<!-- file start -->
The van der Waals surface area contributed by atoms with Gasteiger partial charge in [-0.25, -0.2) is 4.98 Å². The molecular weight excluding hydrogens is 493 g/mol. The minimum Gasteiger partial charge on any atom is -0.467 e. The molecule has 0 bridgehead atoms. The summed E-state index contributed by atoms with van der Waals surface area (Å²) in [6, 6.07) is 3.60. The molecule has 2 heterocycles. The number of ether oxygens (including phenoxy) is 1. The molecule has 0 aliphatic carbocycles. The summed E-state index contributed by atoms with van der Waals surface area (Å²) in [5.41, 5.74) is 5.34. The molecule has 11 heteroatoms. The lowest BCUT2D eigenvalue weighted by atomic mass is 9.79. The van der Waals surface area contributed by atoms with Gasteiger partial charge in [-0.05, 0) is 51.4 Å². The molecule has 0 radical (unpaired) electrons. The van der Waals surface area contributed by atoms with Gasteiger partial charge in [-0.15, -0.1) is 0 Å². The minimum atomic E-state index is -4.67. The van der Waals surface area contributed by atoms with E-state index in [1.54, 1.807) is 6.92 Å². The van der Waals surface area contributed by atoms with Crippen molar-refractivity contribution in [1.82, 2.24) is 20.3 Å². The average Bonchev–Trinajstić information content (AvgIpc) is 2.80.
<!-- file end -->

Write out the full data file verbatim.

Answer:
The van der Waals surface area contributed by atoms with Gasteiger partial charge in [-0.25, -0.2) is 4.98 Å². The molecular weight excluding hydrogens is 493 g/mol. The minimum Gasteiger partial charge on any atom is -0.467 e. The molecule has 0 bridgehead atoms. The summed E-state index contributed by atoms with van der Waals surface area (Å²) in [6, 6.07) is 3.60. The molecule has 2 heterocycles. The number of ether oxygens (including phenoxy) is 1. The molecule has 0 aliphatic carbocycles. The summed E-state index contributed by atoms with van der Waals surface area (Å²) in [5.41, 5.74) is 5.34. The molecule has 11 heteroatoms. The lowest BCUT2D eigenvalue weighted by atomic mass is 9.79. The van der Waals surface area contributed by atoms with Gasteiger partial charge in [-0.05, 0) is 51.4 Å². The molecule has 0 radical (unpaired) electrons. The van der Waals surface area contributed by atoms with Gasteiger partial charge in [-0.15, -0.1) is 0 Å². The minimum atomic E-state index is -4.67. The van der Waals surface area contributed by atoms with E-state index in [1.54, 1.807) is 6.92 Å². The van der Waals surface area contributed by atoms with Crippen molar-refractivity contribution in [1.82, 2.24) is 20.3 Å². The average Bonchev–Trinajstić information content (AvgIpc) is 2.80.